Use the wildcard and truncation symbols to create searches where there are unknown characters, multiple spellings or various endings. Neither the wildcard nor the truncation symbol can be used as the first character in a search term.
The wildcard is represented by a question mark ? or a pound/hash sign #.
To use the ? wildcard, enter your search terms and replace each unknown character with a ?. EBSCOhost finds all citations of that word with the ? replaced by a letter.
For example, type ne?t to find all citations containing neat, nest or next. EBSCOhost does not find net because the wildcard replaces a single character.
Note: When searching for a title that ends in a question mark, the symbol should be removed from the search in order to ensure results will be returned.
To use the # wildcard, enter your search terms, adding the # in places where an alternate spelling may contain an extra character. EBSCOhost finds all citations of the word that appear with or without the extra character.
For example, type colo#r to find all citations containing color or colour.
Note: Searching the U.S. spelling of words will also include some spelling variations (i.e. colour or odour) but not all spelling variations.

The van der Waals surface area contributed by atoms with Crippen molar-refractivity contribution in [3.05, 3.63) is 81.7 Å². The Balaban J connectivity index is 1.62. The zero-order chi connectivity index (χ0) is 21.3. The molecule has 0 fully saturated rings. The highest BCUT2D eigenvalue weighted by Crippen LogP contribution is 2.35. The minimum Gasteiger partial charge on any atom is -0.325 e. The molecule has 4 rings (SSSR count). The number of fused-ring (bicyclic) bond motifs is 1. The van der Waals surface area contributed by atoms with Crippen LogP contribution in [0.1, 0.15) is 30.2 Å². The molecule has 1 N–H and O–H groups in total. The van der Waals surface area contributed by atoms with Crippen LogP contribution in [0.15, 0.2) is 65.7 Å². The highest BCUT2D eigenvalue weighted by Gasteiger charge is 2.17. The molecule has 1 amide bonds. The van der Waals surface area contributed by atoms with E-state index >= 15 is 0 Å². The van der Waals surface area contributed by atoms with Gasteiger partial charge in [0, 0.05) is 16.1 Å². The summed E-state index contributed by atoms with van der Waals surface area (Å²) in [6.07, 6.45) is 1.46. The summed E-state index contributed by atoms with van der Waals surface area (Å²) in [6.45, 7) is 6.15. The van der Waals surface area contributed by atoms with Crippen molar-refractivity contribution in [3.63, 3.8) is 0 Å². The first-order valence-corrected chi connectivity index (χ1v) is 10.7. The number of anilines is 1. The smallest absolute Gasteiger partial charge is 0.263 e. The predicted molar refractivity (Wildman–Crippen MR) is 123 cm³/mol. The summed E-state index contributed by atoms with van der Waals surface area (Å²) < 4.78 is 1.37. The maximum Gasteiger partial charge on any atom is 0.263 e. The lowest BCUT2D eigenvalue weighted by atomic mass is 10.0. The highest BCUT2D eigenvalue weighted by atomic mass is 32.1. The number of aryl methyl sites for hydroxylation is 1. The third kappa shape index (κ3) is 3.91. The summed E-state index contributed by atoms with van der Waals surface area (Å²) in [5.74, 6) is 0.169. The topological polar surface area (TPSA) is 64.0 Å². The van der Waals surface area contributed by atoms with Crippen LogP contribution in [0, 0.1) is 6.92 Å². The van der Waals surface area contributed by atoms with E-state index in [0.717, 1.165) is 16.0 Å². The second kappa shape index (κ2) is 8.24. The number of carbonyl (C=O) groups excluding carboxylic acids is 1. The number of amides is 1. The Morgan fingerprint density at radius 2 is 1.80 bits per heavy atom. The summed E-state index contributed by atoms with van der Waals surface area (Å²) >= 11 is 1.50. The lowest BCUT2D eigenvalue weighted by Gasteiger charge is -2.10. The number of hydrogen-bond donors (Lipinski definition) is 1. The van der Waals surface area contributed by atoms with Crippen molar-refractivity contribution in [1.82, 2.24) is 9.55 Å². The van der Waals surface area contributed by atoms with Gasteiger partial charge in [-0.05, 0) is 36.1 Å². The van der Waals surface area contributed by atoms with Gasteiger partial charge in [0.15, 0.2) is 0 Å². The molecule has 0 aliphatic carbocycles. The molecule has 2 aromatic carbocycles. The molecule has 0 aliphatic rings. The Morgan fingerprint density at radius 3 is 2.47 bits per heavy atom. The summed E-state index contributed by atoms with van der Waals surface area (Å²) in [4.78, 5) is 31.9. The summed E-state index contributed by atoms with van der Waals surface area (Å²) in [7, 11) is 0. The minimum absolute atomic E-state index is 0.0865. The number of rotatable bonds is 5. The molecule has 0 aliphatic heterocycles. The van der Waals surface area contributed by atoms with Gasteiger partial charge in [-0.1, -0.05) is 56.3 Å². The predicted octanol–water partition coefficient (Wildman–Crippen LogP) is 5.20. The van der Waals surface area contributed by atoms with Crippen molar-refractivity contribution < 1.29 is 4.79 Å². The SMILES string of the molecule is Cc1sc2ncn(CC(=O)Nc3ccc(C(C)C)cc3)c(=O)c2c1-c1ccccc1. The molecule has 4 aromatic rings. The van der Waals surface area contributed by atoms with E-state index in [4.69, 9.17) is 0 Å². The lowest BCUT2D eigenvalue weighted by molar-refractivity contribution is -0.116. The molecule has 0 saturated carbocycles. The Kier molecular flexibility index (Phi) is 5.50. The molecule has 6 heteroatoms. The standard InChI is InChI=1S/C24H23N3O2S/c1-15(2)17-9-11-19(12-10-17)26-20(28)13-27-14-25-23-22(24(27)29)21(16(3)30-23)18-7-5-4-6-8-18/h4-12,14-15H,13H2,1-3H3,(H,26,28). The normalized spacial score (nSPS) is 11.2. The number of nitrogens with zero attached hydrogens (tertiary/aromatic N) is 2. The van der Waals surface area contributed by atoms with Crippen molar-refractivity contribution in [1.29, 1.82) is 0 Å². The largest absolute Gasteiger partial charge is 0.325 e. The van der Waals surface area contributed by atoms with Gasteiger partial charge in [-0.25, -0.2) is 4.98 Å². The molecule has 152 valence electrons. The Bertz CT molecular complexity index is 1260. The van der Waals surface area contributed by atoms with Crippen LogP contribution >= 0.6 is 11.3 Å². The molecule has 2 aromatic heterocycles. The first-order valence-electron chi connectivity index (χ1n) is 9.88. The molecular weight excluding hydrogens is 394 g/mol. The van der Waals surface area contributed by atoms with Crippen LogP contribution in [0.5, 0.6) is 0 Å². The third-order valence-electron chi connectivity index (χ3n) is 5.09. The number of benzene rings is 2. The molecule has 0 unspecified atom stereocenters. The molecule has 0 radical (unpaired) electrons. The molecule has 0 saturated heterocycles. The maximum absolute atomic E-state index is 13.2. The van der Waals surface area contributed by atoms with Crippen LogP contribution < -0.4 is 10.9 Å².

When using the pound/hash (#) wildcard, plurals and possessives of that term are not searched. For example, when running a search for the term colo#r, the terms "colors" and "colours" will not be searched (which they are by default when using the singular "color" or "colour" without a wildcard operator).
Truncation is represented by an asterisk (*). To use truncation, enter the root of a search term and replace the ending with an *. EBSCOhost finds all forms of that word.
For example, type comput* to find the words computer or computing.
Note: The Truncation symbol (*) may also be used between words to match any word.
For example, a midsummer * dream will return results that contain the exact phrase, a midsummer night’s dream.
Note: Wildcards and Truncation can not be combined for a term in a search. For example, a search for p#ediatric* would be the same as a search for P*.